IRC logs for #openrisc Tuesday, 2012-05-08

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stekernjonibo: your solution from yesterday worked out like a charm, so it turned out it was pretty trivial after all ;)11:33
jonibocool... glad to hear it! :)11:34
stekernit's interesting, I've tried compiling;a=summary with it, and the result is about twice as "good" as with the old or32-elf toolchain11:36
joniboyeah, but it's llvm 3.1 right?11:37
joniboand our other toolchain is a junky, old 4.511:37
jonibothey don't compare so well11:38
stekernyes, comparison is probably not fair11:38
stekernbut it's not like it's very complex constructs in that code11:38
jonibono, just looking at it now11:38
jonibothe only thing I can see is that it must be doing the loop-unrolling better11:39
stekernI'm trying to get pgavins 4.8 up and working with newlib atm11:39
jonibothat would be a better comparison11:39
jonibohey, i've got newlib patches in my newlib tree11:40
jeremybennettjonibo: What is junky about GCC 4.5. It is a couple of years off the pace now, but as far as I recall it passes all regression tests?11:40
jonibomaybe you could pull those11:40
jeremybennettI'm all for your work on GCC 4.8 and LLVM 3.1, but let's avoid kicking those who went before.11:40
joniboman, quit picking fights JB and read what was written11:41
jeremybennett"junky" seems quite clear.11:41
joniboLLVM benchmarks generally look really good because they are done against old GCC's, like 4.5... GCC 4.7 beats LLVM in almost all benchmarks11:42
joniboif you don't like junky, send a patch11:43
jeremybennettThe difference is LTO. That was something LLVM led on.11:43
jonibono it isn't11:43
jeremybennettReally - what is the difference?11:43
joniboLTO is a pretty specific optimization11:43
joniboeven without LTO, the difference is clear11:43
jeremybennettI haven't looked at the most recent results, but it was accounting for around 20% performance gain in the previous performance differences.11:44
joniboyou can't even compare LTO on 4.5 as it doesn't have it11:44
jeremybennettExactly - that was why LLVM was showing better. I think without LTO the 2.9 versus 4.5 was 3% different.11:45
jeremybennetthold on - just digging it out.11:45
stekern <= there's a comparison between the benchmem_linear_read11:46
jonibois that -O2 on GCC?11:47
jeremybennettI'm just rereading the paper.11:47
jonibogood luck with that11:47
stekernyes, same flags on both11:47
jonibohave you tried -O3?11:47
stekernno, I can try that11:48
jonibowhy did llvm optimize out the read of the tick register?11:49
jonibosorry, I see it11:49
joniboit didn't11:49
joniboanyway, interesting result...11:50
joniboi'm pretty GCC 4.7 will give you quite a different result11:50
jonibothese are the sorts of things that GCC has really optimized in recent years based on the LLVM results11:50
joniboi can see how it will give you a big speed-up, though11:51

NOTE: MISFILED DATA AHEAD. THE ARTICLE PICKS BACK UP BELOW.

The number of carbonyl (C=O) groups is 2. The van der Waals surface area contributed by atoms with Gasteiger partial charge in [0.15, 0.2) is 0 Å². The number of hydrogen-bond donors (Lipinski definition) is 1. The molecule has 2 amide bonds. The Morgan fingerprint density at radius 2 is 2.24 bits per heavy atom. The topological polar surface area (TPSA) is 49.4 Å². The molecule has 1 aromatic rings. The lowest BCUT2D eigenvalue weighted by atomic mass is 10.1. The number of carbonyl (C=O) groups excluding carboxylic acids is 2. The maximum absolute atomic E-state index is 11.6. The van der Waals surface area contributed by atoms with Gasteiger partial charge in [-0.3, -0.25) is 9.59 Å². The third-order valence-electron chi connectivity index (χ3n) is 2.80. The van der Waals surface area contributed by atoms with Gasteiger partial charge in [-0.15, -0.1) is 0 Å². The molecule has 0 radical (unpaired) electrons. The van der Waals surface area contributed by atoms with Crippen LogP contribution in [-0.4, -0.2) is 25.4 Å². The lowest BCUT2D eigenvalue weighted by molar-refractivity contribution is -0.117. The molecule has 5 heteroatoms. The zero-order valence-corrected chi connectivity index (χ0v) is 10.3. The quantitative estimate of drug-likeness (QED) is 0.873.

stekernwith O3 the results are much closer, with a slight advantage for gcc11:53
jonibothere you go11:53
joniboso those optimizations hadn't moved up to -O2 in 4.5 yet11:53
jeremybennettI can't find the specific paper, which was specifically about the advantages of LTO. Something LLVM did from the beginning, but which has only become standard in GCC 4.7. The base performance data are in Vladimir Makarov's SPEC analyses:
joniboso LTO is a performance win... that's a given11:54
jonibo4.5 doesn't have it11:54
joniboI think "junky" is a relative term that applies nicely here11:54
joniboI won't retract it11:54
jeremybennettThe Euro-LLVM conference concensus was that LLVM was ahead of GCC on front-end optimizations (you'll notice in particular the merits of using Clang over DragonEgg), but that GCC back-end optimization was still better.11:55
jonibothat's the generaly consensus, yes11:56
jeremybennettLLVM LTO having been built in from day 1 also runs much faster than GCC LTO. Back-end optimizations take a long time to tune and bed down, which is the likely reason for the difference there.11:56
jonibobut the fact is, LLVM 3.1 is miles ahead of GCC 4.5... all benchmarks show that11:57
joniboat -O@11:57
joniboanyway, whatever, it's not important11:57
joniboLLVM has it's place because it's nice to hack on... nicely structured11:58
joniboGCC has a lot of legacy code patterns in it that bog it down a bit11:58
jeremybennettFrom talking to people, there was a general view that both GCC and LLVM are benefiting from the competition. Having also been at the GCC summit, I know that it is providing a stimulus to the GCC organization that was becoming very bogged down.11:58
joniboI'm not writing off GCC... still prefer it if only for licensing reasons11:58
joniboyeah, that's the biggest benefit... everybody needs competition11:59
jonibosee Firefox/Chrome for another example11:59
joniboand LLVM doesn't compile Linux... yet11:59
joniboLinux uses too many GCC extensions11:59
jeremybennettSimilarly I like LLVM, for exactly the reason that you can understand the code. It was interesting talking to one or two of the ARM people. They perceive that with the code development being driven by only two or three architectures (ARM, i86, OpenCL), they are in a priviledged place.12:00
jeremybennettThey are concerned about how LLVM will look when it supports 40 architectures.12:00
jonibooh, I think it will be ok... it's modular, kind of like the Linux kernel... that arch's don't trample on each other too much12:00
jeremybennettThere was a talk on building Linux with Clang and LLVM. I think it had already been done (and Android) with DragonEgg.12:00
jonibobut yeah, there are some archisms that will cause a bit of clutter along the way12:01
stekernthey seem pretty trigger-happy to threw out architectures out of mainline12:01
joniboLinux builds with Clang, but not unpatched12:01
jeremybennettI was surprised at how little tweaking was needed to get Linux to build.12:01
jonibowith DragonEgg yes12:01
joniboClang's a bit worse12:02
jonibobut it's just a matter of time12:02
jeremybennettEven with Clang it didn't seem very much.12:02
joniboQualcom's working on it12:02
joniboit seems some of the ARM phone manufacturers are looking to ditch GCC ASAP12:02
jonibothereof the fast pace of work on LLVM ARM12:02
jeremybennettNot seeing that myself - the pressure has been coming the other way for some years. They want a single tool chain for all architectures on a chip.12:03
jonibothat last sentence is hard to parse :)12:03
jeremybennettSorry. I mean that IDMs have been saying to chip suppliers that they want a single tool chain for all the cores they have on a chip, and for now that means GCC.12:04